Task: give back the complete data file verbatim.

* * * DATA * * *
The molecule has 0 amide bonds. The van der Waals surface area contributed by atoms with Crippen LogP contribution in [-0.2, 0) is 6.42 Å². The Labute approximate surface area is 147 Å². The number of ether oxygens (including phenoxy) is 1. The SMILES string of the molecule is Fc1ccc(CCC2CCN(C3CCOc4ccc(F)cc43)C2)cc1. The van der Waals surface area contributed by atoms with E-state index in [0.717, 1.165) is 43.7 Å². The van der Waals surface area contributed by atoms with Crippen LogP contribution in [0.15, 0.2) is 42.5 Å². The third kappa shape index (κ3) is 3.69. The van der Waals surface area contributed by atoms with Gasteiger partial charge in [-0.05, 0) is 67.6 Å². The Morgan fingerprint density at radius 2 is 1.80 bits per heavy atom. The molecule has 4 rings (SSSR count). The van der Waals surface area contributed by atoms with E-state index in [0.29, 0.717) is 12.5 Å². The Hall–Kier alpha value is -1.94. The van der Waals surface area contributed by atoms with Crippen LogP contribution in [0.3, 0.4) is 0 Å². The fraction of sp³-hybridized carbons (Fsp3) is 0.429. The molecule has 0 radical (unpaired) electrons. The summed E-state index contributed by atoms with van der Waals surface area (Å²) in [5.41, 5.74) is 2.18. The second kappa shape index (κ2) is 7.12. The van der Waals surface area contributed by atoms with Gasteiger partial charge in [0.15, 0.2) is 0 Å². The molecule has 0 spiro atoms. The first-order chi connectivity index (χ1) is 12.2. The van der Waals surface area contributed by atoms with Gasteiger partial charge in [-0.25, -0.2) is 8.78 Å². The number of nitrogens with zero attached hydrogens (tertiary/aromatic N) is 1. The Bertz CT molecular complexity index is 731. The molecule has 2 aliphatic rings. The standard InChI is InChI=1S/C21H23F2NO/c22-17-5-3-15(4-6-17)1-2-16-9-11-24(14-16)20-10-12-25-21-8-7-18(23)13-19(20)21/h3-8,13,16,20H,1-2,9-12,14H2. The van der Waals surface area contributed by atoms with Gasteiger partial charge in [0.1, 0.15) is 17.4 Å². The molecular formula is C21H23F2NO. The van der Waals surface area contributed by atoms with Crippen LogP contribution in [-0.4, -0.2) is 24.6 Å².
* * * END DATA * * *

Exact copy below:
The molecule has 0 amide bonds. The van der Waals surface area contributed by atoms with Crippen LogP contribution in [-0.2, 0) is 6.42 Å². The Labute approximate surface area is 147 Å². The number of ether oxygens (including phenoxy) is 1. The SMILES string of the molecule is Fc1ccc(CCC2CCN(C3CCOc4ccc(F)cc43)C2)cc1. The van der Waals surface area contributed by atoms with E-state index in [0.717, 1.165) is 43.7 Å². The van der Waals surface area contributed by atoms with Crippen LogP contribution in [0.15, 0.2) is 42.5 Å². The third kappa shape index (κ3) is 3.69. The van der Waals surface area contributed by atoms with Gasteiger partial charge in [-0.05, 0) is 67.6 Å². The Morgan fingerprint density at radius 2 is 1.80 bits per heavy atom. The molecule has 4 rings (SSSR count). The van der Waals surface area contributed by atoms with E-state index in [0.29, 0.717) is 12.5 Å². The Hall–Kier alpha value is -1.94. The van der Waals surface area contributed by atoms with Crippen LogP contribution in [0.3, 0.4) is 0 Å². The fraction of sp³-hybridized carbons (Fsp3) is 0.429. The molecule has 0 radical (unpaired) electrons. The summed E-state index contributed by atoms with van der Waals surface area (Å²) in [5.41, 5.74) is 2.18. The second kappa shape index (κ2) is 7.12. The van der Waals surface area contributed by atoms with Gasteiger partial charge in [0.15, 0.2) is 0 Å². The molecule has 0 spiro atoms. The first-order chi connectivity index (χ1) is 12.2. The van der Waals surface area contributed by atoms with Gasteiger partial charge in [-0.25, -0.2) is 8.78 Å². The number of nitrogens with zero attached hydrogens (tertiary/aromatic N) is 1. The Bertz CT molecular complexity index is 731. The molecule has 2 aliphatic rings. The standard InChI is InChI=1S/C21H23F2NO/c22-17-5-3-15(4-6-17)1-2-16-9-11-24(14-16)20-10-12-25-21-8-7-18(23)13-19(20)21/h3-8,13,16,20H,1-2,9-12,14H2. The van der Waals surface area contributed by atoms with Gasteiger partial charge in [0.1, 0.15) is 17.4 Å². The molecular formula is C21H23F2NO. The van der Waals surface area contributed by atoms with Crippen LogP contribution in [-0.4, -0.2) is 24.6 Å².